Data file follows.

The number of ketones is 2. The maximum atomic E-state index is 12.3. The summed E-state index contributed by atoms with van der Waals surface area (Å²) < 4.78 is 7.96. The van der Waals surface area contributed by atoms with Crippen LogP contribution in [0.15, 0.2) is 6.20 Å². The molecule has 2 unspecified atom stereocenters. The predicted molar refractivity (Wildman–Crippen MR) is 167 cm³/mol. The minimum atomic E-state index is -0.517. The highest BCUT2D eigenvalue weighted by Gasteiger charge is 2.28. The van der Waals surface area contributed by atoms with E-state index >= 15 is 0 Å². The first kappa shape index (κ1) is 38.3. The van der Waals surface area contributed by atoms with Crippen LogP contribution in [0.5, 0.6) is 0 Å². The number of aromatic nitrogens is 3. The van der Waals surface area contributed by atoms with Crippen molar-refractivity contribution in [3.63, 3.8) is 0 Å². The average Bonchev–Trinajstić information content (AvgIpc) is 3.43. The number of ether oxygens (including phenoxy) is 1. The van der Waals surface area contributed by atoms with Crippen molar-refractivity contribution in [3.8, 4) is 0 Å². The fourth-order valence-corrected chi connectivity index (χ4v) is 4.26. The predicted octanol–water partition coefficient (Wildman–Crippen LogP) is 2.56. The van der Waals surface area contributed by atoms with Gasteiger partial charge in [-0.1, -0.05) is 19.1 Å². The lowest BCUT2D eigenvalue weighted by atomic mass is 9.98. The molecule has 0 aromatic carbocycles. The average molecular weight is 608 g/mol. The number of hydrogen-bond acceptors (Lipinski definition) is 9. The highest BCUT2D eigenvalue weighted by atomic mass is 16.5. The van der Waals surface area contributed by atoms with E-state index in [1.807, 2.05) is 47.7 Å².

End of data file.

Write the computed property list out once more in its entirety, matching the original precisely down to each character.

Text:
The number of ketones is 2. The maximum atomic E-state index is 12.3. The summed E-state index contributed by atoms with van der Waals surface area (Å²) < 4.78 is 7.96. The van der Waals surface area contributed by atoms with Crippen LogP contribution in [0.15, 0.2) is 6.20 Å². The molecule has 2 unspecified atom stereocenters. The predicted molar refractivity (Wildman–Crippen MR) is 167 cm³/mol. The minimum atomic E-state index is -0.517. The highest BCUT2D eigenvalue weighted by Gasteiger charge is 2.28. The van der Waals surface area contributed by atoms with E-state index >= 15 is 0 Å². The first kappa shape index (κ1) is 38.3. The van der Waals surface area contributed by atoms with Crippen LogP contribution in [0.5, 0.6) is 0 Å². The number of aromatic nitrogens is 3. The van der Waals surface area contributed by atoms with Crippen molar-refractivity contribution in [3.63, 3.8) is 0 Å². The average Bonchev–Trinajstić information content (AvgIpc) is 3.43. The number of ether oxygens (including phenoxy) is 1. The van der Waals surface area contributed by atoms with Crippen molar-refractivity contribution in [3.8, 4) is 0 Å². The fourth-order valence-corrected chi connectivity index (χ4v) is 4.26. The predicted octanol–water partition coefficient (Wildman–Crippen LogP) is 2.56. The van der Waals surface area contributed by atoms with Gasteiger partial charge in [-0.1, -0.05) is 19.1 Å². The lowest BCUT2D eigenvalue weighted by atomic mass is 9.98. The molecule has 0 aromatic carbocycles. The average molecular weight is 608 g/mol. The number of hydrogen-bond acceptors (Lipinski definition) is 9. The highest BCUT2D eigenvalue weighted by atomic mass is 16.5. The van der Waals surface area contributed by atoms with E-state index in [1.807, 2.05) is 47.7 Å².